David M. Nixon
Examination of major ethical alternatives (egoism, utilitarianism, hedonism, virtue ethics, relativism, emotivism) along with competing visions of the good society (libertarian, communitarian, feminist). Analyzes several contemporary problems, such as legal moralism, affirmative action, euthanasia, capital punishment, corporate responsibility.
First we'll discuss various ethical theories -- that is, theories that try to explain what MAKES a particular action or policy morally right or wrong. For example, we all know that slavery (or stealing for no reason, or arson, etc.) are morally wrong. But it's harder to explain exactly WHY. Then we'll do some applied ethics -- that is, we'll try to figure out, with regard to some particular contemporary moral issues (like abortion, death penalty, drug legalization, gay rights, etc.) what the morally correct course of action in fact is: We'll look at arguments from several competing perspectives, and employ our knowledge of ethical theory to help guide us.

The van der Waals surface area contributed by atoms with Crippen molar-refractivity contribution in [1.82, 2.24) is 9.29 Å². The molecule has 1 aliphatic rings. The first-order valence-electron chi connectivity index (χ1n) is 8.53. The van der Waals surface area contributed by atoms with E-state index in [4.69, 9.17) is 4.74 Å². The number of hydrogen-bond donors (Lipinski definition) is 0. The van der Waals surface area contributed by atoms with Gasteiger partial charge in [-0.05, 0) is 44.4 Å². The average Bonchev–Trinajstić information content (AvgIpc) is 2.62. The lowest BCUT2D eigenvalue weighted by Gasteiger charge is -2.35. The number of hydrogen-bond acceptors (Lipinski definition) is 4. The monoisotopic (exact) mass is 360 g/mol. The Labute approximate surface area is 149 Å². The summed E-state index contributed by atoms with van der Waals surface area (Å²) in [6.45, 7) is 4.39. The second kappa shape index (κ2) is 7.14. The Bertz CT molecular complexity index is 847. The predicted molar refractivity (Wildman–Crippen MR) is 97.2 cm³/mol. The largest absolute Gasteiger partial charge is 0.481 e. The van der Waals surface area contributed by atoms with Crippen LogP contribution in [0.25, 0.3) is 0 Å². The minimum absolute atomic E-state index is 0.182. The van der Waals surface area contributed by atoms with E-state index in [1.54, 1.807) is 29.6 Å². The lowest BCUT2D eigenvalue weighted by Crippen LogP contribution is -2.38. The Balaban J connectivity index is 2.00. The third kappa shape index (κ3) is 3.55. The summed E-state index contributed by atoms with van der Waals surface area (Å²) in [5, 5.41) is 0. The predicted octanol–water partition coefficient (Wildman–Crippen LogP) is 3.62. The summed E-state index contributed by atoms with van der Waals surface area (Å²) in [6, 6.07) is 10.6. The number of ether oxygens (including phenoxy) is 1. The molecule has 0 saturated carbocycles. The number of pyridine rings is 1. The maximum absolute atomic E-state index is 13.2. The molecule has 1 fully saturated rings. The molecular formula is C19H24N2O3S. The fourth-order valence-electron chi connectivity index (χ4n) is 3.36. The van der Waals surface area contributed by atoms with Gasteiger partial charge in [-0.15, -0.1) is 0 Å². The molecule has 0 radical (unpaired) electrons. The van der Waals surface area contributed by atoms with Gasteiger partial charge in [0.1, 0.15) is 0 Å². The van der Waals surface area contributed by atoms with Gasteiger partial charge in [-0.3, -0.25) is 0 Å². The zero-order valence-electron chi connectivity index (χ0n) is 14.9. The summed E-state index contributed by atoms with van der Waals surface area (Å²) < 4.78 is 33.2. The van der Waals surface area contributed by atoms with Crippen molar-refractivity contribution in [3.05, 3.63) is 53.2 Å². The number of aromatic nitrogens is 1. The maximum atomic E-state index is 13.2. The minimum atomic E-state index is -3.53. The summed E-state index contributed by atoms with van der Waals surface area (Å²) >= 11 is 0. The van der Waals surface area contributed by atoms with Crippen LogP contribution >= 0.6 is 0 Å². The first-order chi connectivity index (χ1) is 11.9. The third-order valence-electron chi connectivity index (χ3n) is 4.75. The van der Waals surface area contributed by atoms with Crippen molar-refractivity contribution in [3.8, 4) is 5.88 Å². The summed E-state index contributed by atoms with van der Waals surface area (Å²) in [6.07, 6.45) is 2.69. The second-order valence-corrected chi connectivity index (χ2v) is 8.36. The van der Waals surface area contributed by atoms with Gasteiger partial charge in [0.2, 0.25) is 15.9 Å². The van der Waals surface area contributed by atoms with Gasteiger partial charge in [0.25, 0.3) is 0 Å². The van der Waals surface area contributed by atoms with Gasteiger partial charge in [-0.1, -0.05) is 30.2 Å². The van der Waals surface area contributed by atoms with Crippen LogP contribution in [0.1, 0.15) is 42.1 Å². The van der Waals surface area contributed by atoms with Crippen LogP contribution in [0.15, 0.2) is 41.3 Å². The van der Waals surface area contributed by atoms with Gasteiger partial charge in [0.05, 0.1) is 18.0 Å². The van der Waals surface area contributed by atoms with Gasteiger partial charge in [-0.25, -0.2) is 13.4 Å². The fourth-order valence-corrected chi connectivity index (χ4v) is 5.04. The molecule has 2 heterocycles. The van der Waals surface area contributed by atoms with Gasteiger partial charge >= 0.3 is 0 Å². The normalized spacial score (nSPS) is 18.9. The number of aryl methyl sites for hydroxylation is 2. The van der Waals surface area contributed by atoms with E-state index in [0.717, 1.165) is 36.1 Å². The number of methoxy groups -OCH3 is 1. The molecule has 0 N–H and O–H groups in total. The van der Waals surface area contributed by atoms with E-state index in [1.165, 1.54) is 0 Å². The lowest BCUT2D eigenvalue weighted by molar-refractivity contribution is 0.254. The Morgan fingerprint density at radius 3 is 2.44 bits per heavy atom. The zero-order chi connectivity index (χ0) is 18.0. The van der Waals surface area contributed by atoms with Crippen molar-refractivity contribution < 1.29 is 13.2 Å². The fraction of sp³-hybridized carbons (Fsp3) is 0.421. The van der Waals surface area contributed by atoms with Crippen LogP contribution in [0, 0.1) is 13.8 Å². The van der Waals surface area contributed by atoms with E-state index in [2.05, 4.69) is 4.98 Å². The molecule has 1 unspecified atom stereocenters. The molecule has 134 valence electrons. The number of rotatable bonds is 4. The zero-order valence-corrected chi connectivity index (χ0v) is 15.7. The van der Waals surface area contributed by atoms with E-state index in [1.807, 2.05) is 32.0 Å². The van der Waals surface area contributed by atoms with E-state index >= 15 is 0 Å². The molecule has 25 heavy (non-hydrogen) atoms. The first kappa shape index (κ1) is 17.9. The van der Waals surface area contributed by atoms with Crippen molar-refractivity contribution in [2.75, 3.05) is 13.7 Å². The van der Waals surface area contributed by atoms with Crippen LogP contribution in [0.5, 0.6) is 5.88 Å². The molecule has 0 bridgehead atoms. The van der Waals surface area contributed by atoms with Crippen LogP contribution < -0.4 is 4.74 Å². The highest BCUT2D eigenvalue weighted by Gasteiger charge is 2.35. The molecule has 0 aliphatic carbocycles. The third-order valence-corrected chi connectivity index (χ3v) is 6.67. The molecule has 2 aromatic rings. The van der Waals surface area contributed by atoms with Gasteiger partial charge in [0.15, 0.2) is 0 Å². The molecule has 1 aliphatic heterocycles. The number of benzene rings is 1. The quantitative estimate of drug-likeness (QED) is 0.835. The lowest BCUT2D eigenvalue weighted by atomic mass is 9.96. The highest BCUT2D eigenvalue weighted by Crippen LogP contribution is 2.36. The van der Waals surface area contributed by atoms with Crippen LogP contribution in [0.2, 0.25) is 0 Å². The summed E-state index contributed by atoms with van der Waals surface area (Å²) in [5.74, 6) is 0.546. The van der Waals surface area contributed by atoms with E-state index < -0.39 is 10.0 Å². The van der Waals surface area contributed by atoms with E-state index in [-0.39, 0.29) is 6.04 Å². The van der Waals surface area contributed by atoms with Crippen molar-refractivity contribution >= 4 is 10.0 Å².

Student learning goals
Students will have a better understanding of some of the major ethical theories.
Students will be able to be more articulate when they argue for their own ethical positions.
Students will be able to be more understanding and empathetic to people whose ethical positions are different from their own.
I hope that after taking this class, when students get into a discussion with someone who has a different ethical perspective, the discussion will be more sophisticated and open, less judgmental and close-minded.
General method of instruction
reading & discussion.
Class assignments and grading
Some short writing assignments, a midterm and a final exam.